Kuwait's first arms purchases from the Soviet Union will be strictly cash transactions with no ideological implications, according to two Cabinet ministers who confirmed that the orders have been placed.

Abdel Aziz Hussein, minister of state for Cabinet affairs, and the deputy prime minister, Sheikh Jaber Salem Sabah, said in separate conversations that the weapons were needed to fill gaps in Kuwait's present equipment, which is all from the West, and that no Soviet personnel would come here to teach the Kuwaitis how to use them.

Hussein said Egypt and Syria, whose armies are Soviet-equipped, have agreed to help Kuwait in operating and maintaining the new weapons.

They declined to say what weapons have been ordered, but other sources said that Kuwait is buying sources said that Kuwait is buying the SA-7 antiaircraft missile and the Frog surface-to-surface missile.

The SA-7, a shoulder-fired weapon carried by infantry troops, would complement the 240 Hawk surface-to-air missiles ordered from the United States in 1974.

The Frog missile has a range of less than 40 miles, but even so it will give Kuwait a potentially powerful deterrent weapon in case of an armed confrontation with its only conceivable military foe, Iraq. The Persian Gulf ports of Fao and Umm Qasr, Iraq's lifeline to the outside world, and the major southern Iraqi city of Basrah would be reachable from inside Kuwait territory.

Umm Qasr is the only gulf port regularly visited Soviet warships. Iraq and the Soviet Union have been allies for years and the Iraquis have received some of the Soviet Union's most sophisticated weapons for their own armed forces. How the Iraquis feel about the Soviet decision to sell arms to Kuwait is not known.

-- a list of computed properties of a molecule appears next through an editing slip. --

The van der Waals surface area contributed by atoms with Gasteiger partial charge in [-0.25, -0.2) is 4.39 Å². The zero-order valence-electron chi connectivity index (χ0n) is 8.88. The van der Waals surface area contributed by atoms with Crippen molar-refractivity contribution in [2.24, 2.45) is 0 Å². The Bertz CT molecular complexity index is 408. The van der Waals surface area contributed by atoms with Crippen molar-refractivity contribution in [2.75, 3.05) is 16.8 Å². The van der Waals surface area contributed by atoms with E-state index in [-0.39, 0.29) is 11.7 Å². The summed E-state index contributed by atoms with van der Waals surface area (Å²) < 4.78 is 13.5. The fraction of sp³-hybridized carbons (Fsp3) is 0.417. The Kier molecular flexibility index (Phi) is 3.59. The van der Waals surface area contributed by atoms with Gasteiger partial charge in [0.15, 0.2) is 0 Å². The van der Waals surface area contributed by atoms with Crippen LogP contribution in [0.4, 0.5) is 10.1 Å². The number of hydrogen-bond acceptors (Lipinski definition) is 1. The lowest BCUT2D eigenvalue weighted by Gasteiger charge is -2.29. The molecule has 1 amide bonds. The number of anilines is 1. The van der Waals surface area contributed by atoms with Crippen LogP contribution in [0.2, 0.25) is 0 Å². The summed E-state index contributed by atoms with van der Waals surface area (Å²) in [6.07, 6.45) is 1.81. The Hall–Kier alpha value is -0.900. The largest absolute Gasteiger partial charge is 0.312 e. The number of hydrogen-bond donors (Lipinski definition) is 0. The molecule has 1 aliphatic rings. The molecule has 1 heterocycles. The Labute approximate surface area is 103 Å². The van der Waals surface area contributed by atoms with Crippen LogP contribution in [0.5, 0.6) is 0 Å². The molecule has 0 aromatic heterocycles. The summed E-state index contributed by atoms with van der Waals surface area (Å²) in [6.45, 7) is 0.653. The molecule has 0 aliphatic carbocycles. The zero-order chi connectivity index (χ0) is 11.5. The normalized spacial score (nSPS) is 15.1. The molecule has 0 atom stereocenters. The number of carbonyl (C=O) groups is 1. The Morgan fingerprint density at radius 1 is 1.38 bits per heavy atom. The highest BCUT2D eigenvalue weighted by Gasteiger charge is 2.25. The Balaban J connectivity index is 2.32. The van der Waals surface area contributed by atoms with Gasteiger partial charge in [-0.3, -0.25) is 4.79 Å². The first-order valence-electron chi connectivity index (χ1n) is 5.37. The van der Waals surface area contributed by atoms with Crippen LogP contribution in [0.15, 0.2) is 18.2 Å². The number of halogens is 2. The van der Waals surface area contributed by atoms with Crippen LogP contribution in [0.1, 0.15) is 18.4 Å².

Iraq and Kuwait have been engaged in an intermittent territorial dispute from the time Kuwait gained full independence in 1961. At that time the Iraquis claimed all of Kuwait, and when skirmishing broke out British troops came in to restore order, followed by an Arab League peacekeeping force.

At the moment they are at odds again over the rights to drill in an oil field that straddles the border, and the Kuwaitis claim that Iraqi troops have been crossing the frontier.

Hussein, the minister of state, said Kuwait had offered a settlement, in which Iraq would be allowed to take a long-Iraq lease on an island at the mouth of its perilously narrow port channel in exchange for recognizing Kuwaiti sovereignty over it, but that the Iraquis had not responded. The Iraquis say it is they who have made the latest proposal and are awaiting a response.

Even with its new Soviet and American missiles and its French and British combat jets, Kuwait would probably be no match for Iraq in actual combat. Kuwait, with a population of only about a million, more than half of which consists of noncitizens, has an armed force of only 10,000.

Iraq's forces are 16 tines as large, and many of the units are combat-hardened from the long war against Kurdish insurgents in the northern mountains.